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REVIEW ARTICLE
Year : 2015  |  Volume : 10  |  Issue : 1  |  Page : 60-67

Cytochrome P450 1B1 and primary congenital glaucoma


1 Department of Ophthalmology and Visual Sciences, University of Wisconsin School of Medicine and Public Health, Madison, WI, USA
2 Department of Pediatrics, University of Wisconsin School of Medicine and Public Health, Madison, WI; McPherson Eye Research Institute, University of Wisconsin School of Medicine and Public Health, Madison, WI, USA
3 Department of Ophthalmology and Visual Sciences, University of Wisconsin School of Medicine and Public Health, Madison, WI; McPherson Eye Research Institute, University of Wisconsin School of Medicine and Public Health, Madison, WI, USA

Correspondence Address:
Nader Sheibani
Department of Ophthalmology and Visual Sciences, University of Wisconsin School of Medicine and Public Health, 1111 Highland Avenue, 9453 WIMR, Madison, WI 53705
USA
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Source of Support: None, Conflict of Interest: None


DOI: 10.4103/2008-322X.156116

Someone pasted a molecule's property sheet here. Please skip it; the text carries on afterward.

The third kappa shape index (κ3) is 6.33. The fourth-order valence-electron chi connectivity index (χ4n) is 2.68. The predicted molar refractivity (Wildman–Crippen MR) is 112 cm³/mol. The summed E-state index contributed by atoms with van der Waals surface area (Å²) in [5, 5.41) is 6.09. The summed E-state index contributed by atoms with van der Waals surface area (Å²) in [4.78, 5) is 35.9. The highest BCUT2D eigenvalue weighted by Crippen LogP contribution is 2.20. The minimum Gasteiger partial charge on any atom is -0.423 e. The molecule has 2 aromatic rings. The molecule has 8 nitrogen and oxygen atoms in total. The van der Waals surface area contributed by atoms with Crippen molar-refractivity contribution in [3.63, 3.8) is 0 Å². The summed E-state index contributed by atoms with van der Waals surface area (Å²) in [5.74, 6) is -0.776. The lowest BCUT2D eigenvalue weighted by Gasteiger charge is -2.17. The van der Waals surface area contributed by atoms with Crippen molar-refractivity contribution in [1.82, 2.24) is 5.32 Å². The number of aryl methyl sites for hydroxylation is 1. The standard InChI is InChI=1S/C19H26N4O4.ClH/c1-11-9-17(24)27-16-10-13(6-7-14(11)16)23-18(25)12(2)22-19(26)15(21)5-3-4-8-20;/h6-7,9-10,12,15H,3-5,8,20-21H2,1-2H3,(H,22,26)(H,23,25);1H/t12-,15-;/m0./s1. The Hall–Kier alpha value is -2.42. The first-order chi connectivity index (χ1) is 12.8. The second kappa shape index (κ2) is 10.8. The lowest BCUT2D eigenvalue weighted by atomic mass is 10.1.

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Cytochrome P450 1B1 (Cyp1b1) belongs to the CYP450 superfamily of heme-binding mono-oxygenases which catalyze oxidation of various endogenous and exogenous substrates. The expression of Cyp1b1 plays an important role in the modulation of development and functions of the trabecular meshwork (TM). Mutations in Cyp1b1 have been reported in patients with primary congenital glaucoma (PCG). Mice lacking Cyp1b1 also exhibit developmental defects in the TM similar to those reported in congenital glaucoma patients. However, how Cyp1b1 deficiency contributes to TM dysgenesis remains unknown. In the present review, we will address the significance of Cyp1b1 expression and/or its function in anterior segment development. Cyp1b1-deficient ( Cyp1b1−/−) mice are discussed as a promising model for an oxidative stress-induced model of PCG, in which Cyp1b1 activity is revealed as an important modulator of oxidative homeostasis contributing to the development and structural function of the TM. This conclusion suggests a possible clinical intervention for individuals who are genetically at high risk of developing PCG.


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